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Creating Waves of Awareness

What's the Problem?

Homeopathy already recognises that people and symptoms are unique. Potential provers, often students, come from varying backgrounds and stages of life so that their proving experiences of any given subtance will vary substantially. A wide range of experiences can be a good thing if our main object is to get a vision of the widest and deepest range of symptoms a substance can produce. Normally this is close to what we want from a proving, but are the extremes of experience really what we need? Perhpas this is too much information?

Perhaps what we really need is a cross-section of healthy subjects who have been assesed using Sherr's MOPMEC scale? Lets consider what the results from such a proving would produce. There would certainly be some symptoms common to the group. These would be the "common ground" of the substance. Then there would be the ideosyncratic, odd and curious symptoms - perhaps some of these make up the modalities and S.R.P.s of the substance. Unfortunatly trials with healthy subjects are likely to miss a set of important results ... the curative results.


So, perhaps what we really need is a group of subjects who's suitablity is defined by their probable affinity for the substance under consideration. How would we set that one up? Perhaps a preliminary test could be carried out on the substance by an experienced Homeopath who would be able to give some preliminary guidelines about the nature of the beast. Or, maybe we could predict some of its expected parameters using the doctrine of signatures combined with our understanding of the Families or Stages? Assume we have done some assessment of this nature and we are satisfied that we have at least some understanding of the substance. Next we match our subjects to these parameters. Easy-peasy.

Lets take an substance that isn't so well known, say Lutetium (Stg 17) as a hypothetical example. To determine its clinical benefit we need a subject who would be likely to respond to it favourably ... that's someone diagnosed with "Stg 17 Syndrome", for the arguments sake, say the profile fits a subject who's lost or abandoned their sense of inner power and feels resigned to taking an early retirement.

This subjects experiences would absolutely resonate with the substance and give us the depth of information that would be clinically useful. We would learn more about "Stg 17 Syndrome" and about the substance. We would be able to think about a Genus Epidemicus qualification for Lutetium - perhaps at level 4 - curative in at least one case. A good starting point for further investigation.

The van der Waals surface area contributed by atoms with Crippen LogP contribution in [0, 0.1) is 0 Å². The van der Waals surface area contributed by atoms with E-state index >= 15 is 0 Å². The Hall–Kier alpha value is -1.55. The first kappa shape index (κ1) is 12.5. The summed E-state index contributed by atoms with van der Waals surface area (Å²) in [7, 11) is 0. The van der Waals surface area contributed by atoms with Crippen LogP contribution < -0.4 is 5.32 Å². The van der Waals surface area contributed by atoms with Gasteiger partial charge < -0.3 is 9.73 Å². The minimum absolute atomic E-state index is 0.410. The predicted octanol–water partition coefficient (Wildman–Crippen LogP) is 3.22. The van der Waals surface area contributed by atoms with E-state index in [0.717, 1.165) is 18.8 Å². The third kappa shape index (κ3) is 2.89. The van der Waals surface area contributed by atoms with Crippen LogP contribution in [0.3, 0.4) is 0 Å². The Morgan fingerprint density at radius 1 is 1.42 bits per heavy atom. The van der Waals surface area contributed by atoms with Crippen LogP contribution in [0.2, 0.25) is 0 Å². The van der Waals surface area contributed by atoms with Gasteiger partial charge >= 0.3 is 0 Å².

Now lets give Lutetium to another prover; someone at the peak of their career - perhaps our (Aurum) College Director! What are they likely to report? Perhaps dreams of giving up their job and flying away, or perhaps a feeling that their work is done on this Eartly plane?

The question then comes, is that a characteristic of Lutetium? It makes you want to escape into retirement? Well the fact that we know it was our Director gives us a frame of reference from which we can evaluate the response. Logically you could say that if your are at the peak of your career you could experience indifference to work on taking Lutetium. So you want to submit the rubric...

"Indifference, business to"

Wait a mo' ... consider the first subject with "Stg 17 Syndrome" who was about to take early retirement ... would they report a change of heart? So much so that their experience was summed up by the rubric...

"Enthusiasm, business for"

Which rubric would you submit?

What we are looking at are the so-called POLARITIES of Lutetium. It is the lower extreme of the polarity that was curative. The higher polarity was damaging (at least to our Director).

Perhaps, at the very least, we should annotate the rubric to signify the polarities as either high or low... but you have to know the prover to do that. If our Director joins in the proving anonymously the frame of reference is gone and the both rubrics get published.

Then we study the rubrics and then start wondering if, clinically it will produce indifference or enthusiasm!

NB: This is a first draft for an essay on proving methodolgy. Comments welcome.

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Comment by Vaikunthanath das Kaviraj. on January 4, 2010 at 12:23pm